One of Saudi Arabia's most wanted militants has died in custody after being wounded in a gunbattle in which he killed five policemen, the Interior Ministry said Wednesday.

Mohammed Abdel-Rahman Mohammed al-Suwailmi, who was No. 7 on the list of the kingdom's 15 most wanted suspects, died late Tuesday, bringing to nine the number of people on the list who have been captured or killed.

Police are looking for a second man involved in the gunbattles that led to al-Suwailmi's capture, the ministry statement said.

Tuesday's violence began when al-Suwailmi fatally shot two policemen from a car at a police patrol outside the city of Buraydah, northwest of Riyadh, the ministry said.

He then sped 12 miles southwest and sprayed gunfire at a security checkpoint near the town of Al-Midhnab, killing three more officers, the agency said.

Police pursued the car and opened fire, wounding the gunman and capturing him in the town, 180 miles northwest of the capital Riyadh. The ministry later confirmed the gunman's identity as al-Suwailmi.

Police found several grenades and other weapons in the car after al-Suwailmi was captured, the ministry said.

Al-Suwailmi, 23, was involved in recruitment and propaganda for Islamic militant groups, the Saudi-owned Al-Arabiya satellite television reported. It was not immediately clear whether he was directly linked with any specific attacks.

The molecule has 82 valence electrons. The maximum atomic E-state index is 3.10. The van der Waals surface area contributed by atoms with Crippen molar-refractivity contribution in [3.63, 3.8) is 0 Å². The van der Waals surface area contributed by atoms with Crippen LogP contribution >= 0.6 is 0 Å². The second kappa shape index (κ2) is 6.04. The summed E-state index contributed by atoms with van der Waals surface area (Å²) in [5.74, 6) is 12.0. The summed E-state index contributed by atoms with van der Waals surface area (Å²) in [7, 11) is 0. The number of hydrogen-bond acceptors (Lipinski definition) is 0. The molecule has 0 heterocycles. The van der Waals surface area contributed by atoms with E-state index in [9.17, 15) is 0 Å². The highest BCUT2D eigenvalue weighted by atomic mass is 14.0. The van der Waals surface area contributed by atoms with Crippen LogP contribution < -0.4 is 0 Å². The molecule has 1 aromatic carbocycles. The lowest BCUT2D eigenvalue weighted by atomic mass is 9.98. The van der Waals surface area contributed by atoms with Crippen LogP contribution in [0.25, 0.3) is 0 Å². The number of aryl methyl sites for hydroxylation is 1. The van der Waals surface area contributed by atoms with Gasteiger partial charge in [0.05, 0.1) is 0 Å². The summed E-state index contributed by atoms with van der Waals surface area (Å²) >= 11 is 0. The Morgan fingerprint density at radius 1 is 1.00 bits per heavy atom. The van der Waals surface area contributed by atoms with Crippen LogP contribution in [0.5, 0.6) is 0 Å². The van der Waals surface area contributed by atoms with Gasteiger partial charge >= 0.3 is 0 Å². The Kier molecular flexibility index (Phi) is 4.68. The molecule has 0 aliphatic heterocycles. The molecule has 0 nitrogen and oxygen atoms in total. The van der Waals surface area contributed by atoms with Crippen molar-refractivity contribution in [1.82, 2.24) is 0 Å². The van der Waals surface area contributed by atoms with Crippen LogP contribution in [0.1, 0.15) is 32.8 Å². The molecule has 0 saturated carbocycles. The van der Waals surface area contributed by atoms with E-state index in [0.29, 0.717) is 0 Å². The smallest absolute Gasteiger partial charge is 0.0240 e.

Saudi officials reported in September that police killed al-Suwailmi along with four other militants in a gunbattle in the eastern city of Dammam. But al-Suwailmi soon afterward released an audiotape on the Internet saying he was still alive, and Saudi authorities backed off the claims.

The kingdom is waging a campaign against Islamic militants who have staged numerous terror attacks since May 2003, several of them targeting Westerners holding important positions in the oil industry in a bid to cripple the economy.

From an initial most wanted list of 26 militants issued in December 2003, all but one have been killed or captured. Those on the newer list are mainly younger, middle-level militants.

King Abdullah, who ascended the throne in early August after the death of his half brother, Fahd, has vowed to push ahead with the crackdown.

Weeks after Abdullah's ascent to the throne, police carried out raids in Riyadh and the holy city of Mecca, killing six militants, including Al-Qaeda's leader in Saudi Arabia, Saleh Mohammed al-Aoofi, who was involved in the June 2004 kidnapping and beheading of the U.S. engineer Paul M. Johnson Jr.

Al-Qaeda seeks to topple the Saudi royal family because of its close ties with the West, particularly the United States.